Hello there! Another tutorial coming up for those using ArchiCAD. But I guess it also might be helpful for those working only in Grasshopper and Rhino or with any other design application. Today I’ll try to share with you my way of dealing with openings
We’ll start with making simple plan, 4 exterior wall and 1 interior. Additionally 2 windows and 2 door as shown below.
This is our model in 3D window.
In the next step will connect our ArchiCAD with Grasshopper. Whole process including installation is covered in previous tutorial. Also in that step I exploded our ArchiCAD elements to get some informations about them. Next thing was creating simple breps out of them.
Now we’re gonna do very similar thing to what we’ve done before with zones. So we grab [Windows] block from parameters, select it, now select our two windows in ArchiCAD and finally click with RMB on [Windows] and select “Select multiple windows in ARCHICAD”. These objects should now be clearly visible in Rhino as shown below.
(I already did the doors as well.)
Now the sad part. Sadly, Live connection doesn’t offer to much in terms of exploding openings geometry so this process won’t be as much parametric as I would like. Hopefully I’ll change soon.
So, to overcome this obstacle I just do it manually. At least some of it. Knowing the dimmensions of my opening, I just draw rectangle in Rhino with exacly the same dimmensions and match them with imported models.
After this, next step is to get out rectangles outside our brep.
Now we will focus more on our zones, soon to be HBZones. At this moment I’m making simple connections to make HBAdjacencies work.
What happens next is the key part. We’re gonna split our HBZones into separate blocks, and then use [Project], which is native Grasshopper component, to project our windows rectangles, which me made earlier, onto our zones. Making it this way we’re always 100% absolutly and positively sure our windows and walls are on the same plane. Always.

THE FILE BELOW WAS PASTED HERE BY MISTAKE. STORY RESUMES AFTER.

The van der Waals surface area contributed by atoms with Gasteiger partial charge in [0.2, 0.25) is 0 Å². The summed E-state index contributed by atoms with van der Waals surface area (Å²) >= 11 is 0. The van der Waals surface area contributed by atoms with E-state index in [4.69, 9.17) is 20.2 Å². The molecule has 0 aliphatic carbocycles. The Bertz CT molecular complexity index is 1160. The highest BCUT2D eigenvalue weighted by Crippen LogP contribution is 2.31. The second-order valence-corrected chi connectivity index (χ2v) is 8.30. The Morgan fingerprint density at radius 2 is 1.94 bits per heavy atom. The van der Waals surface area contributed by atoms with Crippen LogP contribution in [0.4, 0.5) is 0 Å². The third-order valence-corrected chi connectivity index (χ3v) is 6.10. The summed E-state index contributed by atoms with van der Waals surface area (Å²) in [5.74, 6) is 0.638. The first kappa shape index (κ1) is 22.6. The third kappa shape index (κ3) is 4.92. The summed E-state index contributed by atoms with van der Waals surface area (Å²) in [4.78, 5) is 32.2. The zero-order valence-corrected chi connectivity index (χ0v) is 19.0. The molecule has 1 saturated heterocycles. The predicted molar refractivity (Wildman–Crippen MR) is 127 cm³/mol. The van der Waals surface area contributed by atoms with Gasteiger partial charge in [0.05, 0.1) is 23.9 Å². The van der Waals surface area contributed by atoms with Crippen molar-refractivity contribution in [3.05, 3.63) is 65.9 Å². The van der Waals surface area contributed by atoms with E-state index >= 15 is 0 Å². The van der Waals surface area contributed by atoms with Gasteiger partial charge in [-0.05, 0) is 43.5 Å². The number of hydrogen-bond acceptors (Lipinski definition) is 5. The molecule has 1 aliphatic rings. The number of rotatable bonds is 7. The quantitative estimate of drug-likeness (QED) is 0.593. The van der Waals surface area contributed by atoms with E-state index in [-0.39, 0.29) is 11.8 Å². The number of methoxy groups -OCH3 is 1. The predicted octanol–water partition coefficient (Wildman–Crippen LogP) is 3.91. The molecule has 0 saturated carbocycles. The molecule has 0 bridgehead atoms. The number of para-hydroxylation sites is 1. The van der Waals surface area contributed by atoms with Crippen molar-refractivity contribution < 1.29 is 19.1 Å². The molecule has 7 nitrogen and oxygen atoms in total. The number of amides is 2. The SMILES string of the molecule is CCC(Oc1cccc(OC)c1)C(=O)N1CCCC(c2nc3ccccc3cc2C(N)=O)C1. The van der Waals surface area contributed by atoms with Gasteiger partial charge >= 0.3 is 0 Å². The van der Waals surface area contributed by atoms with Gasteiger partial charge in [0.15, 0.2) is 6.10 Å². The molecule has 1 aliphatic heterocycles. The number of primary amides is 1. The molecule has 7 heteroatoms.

Then you should see, that your windows are projected on both side of the zone. That’s when the [Cull index] component comes helpful. We’ll just cut out unnecessary windows. Now we’re ready to connect it to our [HBObjWGLZ].
But what if we want to make some shading? It’s very easy. Just take your projected curve.
Workflow with doors is really similar to windows. We take our simple zone, explode it to surfaces, then select the one that we’re interesed in and simply cut out the door shape.
At this point we’re left with two surfaces - wall and door, which in most cases would be completly enough but for now let’s go even further! Let’s say that I want to have more control and be able to open those at desired angle.
To do this, we simply take out doors surface, explode it to edges, take the one which would be the axis and simply rotate it. Volie!
Probably with a little bit more time it would be possible to make it work with schedules to!
Workflow with interior doors would be pretty much the same as with the exterior. The only difference, very, veery important though is that you have to project your doors from both side of the wall, and when you’ll be done cutting then out, remeber that one of the surfaces will be your doors while another one HAS TO BE MADE AIRWALL. Thats all I guess. Have fun guys!